The novel's title character and protagonist, Martin is a curious young man whose life in the medical profession makes up the plot of the book. He is stubborn and inclined toward laboratory science, rather than the practice of being a physician. He has opposing characteristics and can be both cold and compassionate, both driven and easily swayed. Furthermore, he is a romantic at heart.
A country doctor in Elk Mills, Doc Vickerson was Martin's first introduction to the world of medicine. The doctor is not an all-together educated man although he is supportive of Martin. And, although Doc Vickerson is an alcoholic, he is not altogether unlikable.
A German Jew, Max Gottlieb is Martin's mentor. He is a scientist rather than a physician. He is often seen as eccentric and as cold or lacking in compassion although he does have a deep belief in Martin. A patient man, he is utterly driven by a search for "truth" and is fully committed to the study of science.
A graduate student at Winnemac University, Madeleine Fox attends the same college as Martin. She eventually becomes his fiancé, but is what Martin calls an "improver." She is a snobbish student of literature who tries to change people, including Martin, to fit her beliefs and her society.
One of Martin's fellow medics, Fatty Pfaff tries his hardest to learn and yet he does not have the brightest mind at Winnemac. In fact, Fatty is the archetypal nice, yet dumb, guy at the University. He eventually becomes an obstetrician.
A classmate of Martin's, Ira Hinkley is a preacher who tries to impose his religious beliefs on others. His path crosses Martin's more than once and he eventually betrays Martin. He believes he is doing "good" but is arrogant in his beliefs—most of which are narrow-minded, superior-minded, and colonial.
A good student and successful surgeon, Angus Duer was Martin's rival at medical school. He is a hard worker and always achieves that for which he strives. He believes in success and is the opposite of Martin in many ways.
The class jester, Clif Clawson, resigns from medical school and becomes a car salesman. He is unorthodox in his business and, in the end, too different from Martin to remain his friend.
Martin's loyal wife, Leora is opinionated and yet completely supportive and understanding of Martin and his career. She is caring and although ambitionless herself, she is loving and a perfect fit for Martin.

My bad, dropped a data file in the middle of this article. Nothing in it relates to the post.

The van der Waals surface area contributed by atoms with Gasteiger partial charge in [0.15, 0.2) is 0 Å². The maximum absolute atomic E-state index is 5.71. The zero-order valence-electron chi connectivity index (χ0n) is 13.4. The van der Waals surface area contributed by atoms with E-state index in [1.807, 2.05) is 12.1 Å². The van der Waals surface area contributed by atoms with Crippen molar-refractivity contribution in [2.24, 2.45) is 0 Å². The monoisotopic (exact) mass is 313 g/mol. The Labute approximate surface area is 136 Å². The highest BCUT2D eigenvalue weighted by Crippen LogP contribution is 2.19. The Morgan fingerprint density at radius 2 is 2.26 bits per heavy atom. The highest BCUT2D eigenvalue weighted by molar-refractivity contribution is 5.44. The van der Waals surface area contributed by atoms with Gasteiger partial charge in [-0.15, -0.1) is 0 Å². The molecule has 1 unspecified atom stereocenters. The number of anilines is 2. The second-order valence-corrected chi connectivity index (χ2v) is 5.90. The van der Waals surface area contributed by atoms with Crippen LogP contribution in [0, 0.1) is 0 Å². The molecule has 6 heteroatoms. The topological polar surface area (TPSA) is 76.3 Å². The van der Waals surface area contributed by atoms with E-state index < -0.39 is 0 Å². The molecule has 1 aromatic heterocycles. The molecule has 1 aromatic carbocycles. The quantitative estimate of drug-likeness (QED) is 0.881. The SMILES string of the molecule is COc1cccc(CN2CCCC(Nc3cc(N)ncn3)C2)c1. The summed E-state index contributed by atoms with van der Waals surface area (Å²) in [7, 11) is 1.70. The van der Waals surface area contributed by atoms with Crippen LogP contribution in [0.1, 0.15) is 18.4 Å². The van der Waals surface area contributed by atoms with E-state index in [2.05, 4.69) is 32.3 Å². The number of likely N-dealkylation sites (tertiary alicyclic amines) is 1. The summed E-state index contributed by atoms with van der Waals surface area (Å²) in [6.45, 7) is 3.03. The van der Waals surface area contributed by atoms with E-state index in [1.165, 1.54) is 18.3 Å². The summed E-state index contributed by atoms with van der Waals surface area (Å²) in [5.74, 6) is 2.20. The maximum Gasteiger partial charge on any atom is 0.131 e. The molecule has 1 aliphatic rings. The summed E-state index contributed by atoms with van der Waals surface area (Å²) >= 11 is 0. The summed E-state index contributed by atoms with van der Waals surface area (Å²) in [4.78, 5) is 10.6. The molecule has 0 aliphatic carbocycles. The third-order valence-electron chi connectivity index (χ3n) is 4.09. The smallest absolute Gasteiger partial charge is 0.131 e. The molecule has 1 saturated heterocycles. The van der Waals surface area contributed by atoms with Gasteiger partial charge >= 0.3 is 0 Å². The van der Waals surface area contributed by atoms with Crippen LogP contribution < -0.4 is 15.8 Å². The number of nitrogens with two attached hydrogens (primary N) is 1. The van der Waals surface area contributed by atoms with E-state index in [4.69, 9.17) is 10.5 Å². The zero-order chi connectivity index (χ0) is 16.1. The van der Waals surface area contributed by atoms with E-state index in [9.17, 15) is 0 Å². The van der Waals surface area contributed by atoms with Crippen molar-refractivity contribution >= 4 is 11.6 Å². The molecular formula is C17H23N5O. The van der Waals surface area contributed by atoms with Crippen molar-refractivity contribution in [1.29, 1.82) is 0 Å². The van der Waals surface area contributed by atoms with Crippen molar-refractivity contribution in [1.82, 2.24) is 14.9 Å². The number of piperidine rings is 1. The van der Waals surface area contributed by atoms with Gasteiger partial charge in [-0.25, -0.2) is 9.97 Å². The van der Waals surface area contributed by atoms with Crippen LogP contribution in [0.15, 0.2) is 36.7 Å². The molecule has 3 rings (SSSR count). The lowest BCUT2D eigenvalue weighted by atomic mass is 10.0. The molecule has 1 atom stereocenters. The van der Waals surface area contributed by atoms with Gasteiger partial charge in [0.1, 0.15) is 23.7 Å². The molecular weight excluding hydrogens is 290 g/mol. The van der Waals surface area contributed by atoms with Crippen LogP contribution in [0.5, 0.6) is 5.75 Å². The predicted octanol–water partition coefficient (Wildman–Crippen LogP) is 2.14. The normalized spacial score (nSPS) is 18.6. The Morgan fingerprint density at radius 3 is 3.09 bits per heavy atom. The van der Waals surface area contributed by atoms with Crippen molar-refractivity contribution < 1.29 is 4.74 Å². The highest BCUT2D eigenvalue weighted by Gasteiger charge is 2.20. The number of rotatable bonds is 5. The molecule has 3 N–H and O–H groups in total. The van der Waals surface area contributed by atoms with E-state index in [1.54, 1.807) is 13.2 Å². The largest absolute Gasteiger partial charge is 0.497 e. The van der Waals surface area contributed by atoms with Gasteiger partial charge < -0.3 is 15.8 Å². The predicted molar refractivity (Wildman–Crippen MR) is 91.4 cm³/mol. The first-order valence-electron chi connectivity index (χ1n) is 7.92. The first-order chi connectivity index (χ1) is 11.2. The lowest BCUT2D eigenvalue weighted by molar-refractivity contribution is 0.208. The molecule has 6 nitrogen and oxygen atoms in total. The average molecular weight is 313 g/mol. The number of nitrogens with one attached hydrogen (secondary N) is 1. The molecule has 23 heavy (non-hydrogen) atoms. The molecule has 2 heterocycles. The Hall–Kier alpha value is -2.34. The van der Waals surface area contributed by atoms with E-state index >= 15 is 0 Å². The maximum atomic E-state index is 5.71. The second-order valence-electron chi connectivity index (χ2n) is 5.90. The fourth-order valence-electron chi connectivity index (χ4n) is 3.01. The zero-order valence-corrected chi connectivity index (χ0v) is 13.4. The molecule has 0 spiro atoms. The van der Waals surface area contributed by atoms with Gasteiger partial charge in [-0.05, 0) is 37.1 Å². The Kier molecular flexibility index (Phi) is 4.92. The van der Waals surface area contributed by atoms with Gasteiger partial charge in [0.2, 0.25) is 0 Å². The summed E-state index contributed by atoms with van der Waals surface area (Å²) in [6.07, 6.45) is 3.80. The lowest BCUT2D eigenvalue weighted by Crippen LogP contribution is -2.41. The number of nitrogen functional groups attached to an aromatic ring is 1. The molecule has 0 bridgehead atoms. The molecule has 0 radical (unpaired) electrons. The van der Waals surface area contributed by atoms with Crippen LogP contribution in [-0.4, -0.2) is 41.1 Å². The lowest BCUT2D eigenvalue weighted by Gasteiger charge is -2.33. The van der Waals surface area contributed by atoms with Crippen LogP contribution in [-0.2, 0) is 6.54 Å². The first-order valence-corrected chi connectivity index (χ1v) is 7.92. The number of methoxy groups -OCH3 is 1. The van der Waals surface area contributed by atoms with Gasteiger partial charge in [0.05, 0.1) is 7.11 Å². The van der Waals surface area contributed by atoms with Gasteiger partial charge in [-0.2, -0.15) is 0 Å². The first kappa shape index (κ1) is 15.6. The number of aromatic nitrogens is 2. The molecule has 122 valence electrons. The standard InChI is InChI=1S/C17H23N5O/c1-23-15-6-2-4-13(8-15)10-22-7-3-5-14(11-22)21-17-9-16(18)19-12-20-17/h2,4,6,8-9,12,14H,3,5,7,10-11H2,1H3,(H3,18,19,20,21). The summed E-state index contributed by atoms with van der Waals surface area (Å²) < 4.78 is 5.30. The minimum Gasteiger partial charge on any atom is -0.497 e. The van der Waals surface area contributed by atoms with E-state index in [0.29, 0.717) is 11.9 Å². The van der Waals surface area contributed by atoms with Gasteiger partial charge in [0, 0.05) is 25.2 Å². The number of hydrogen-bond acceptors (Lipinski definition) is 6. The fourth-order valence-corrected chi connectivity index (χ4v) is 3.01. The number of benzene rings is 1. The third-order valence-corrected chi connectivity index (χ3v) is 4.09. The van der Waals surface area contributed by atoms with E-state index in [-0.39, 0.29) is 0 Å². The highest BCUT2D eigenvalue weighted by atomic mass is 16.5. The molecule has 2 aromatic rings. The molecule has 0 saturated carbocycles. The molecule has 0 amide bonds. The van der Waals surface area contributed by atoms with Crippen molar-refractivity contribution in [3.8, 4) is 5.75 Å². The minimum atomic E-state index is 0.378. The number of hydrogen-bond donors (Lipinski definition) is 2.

The compassionate physician, Dean Silva is supportive of Martin and epitomizes the "good doctor." He is caring and believes more in the practice of medicine than in research.
The director of the McGurk Institute and later a leading member of the League of Cultural Agencies, Tubbs stands for everything that Martin opposes. He believes wholeheartedly in competition and, not in the individual, but in "cooperation." He is one of the many "salesmen" in the medical industry that exist in the novel. He is criticized by Martin for not being as intelligent as someone in his position should be.
Neither a laboratory man nor a physician exactly, Sondelius is a one-man army against disease. A captivating speaker, he is compulsive and adventuresome, and yet, often compassionate.
The subject of a great deal of Lewis's satire, Pickerbaugh is the Director of the Department of Public Health in the small city of Nautilus. He campaigns for cleanliness and writes bad poetry about Health and sanitation for his daughters (whom he has named the "Healthette Octette") to sing. He is a great salesman and commercialist.
The oldest daughter of Almus Pickerbaugh, Orchid is a young, flirtatious, and beautiful girl who Martin becomes enamored of Martin and admires his eccentricities and intelligence.
A department head at McGurk, Holabird has very much the same business mind-set as Tubbs. He believes in competition and success and eventually joins the League of Cultural Agencies with Tubbs. He constantly brags about an old war wound and becomes another foil for Martin's personality.
The secretary to Dr. A DeWitt Tubbs at the institute, Miss Pearl Robbins is a beautiful woman who joins the men in competition. From being Tubbs's assistant, she has learned the "business" and even attempts to attain the directorship when Tubbs resigns. When Gottlieb is head of the institute, she basically runs it because of Gottlieb's lack of attention in commercial matters.
A laboratory scientist much like Gottlieb, Terry Wickett is completely committed to his work. He does not have a family or much of a social life because of this commitment. He is the extreme of what Martin could be, and by the end of the novel he becomes the symbol of freedom and independence. He is very much an individual in a world of "collaborators" and he strives always for what he believes. He is stubborn and thought of as cold, though he and Martin have an "understanding" of each other and are, in fact comrades by the end.
The second wife of Martin Arrowsmith, Joyce Lanyon is a rich woman with whom Martin does not have very much in common. She is a high class "arranger" and a widow who spends her time frivolously and goes to Africa to "save primitive art."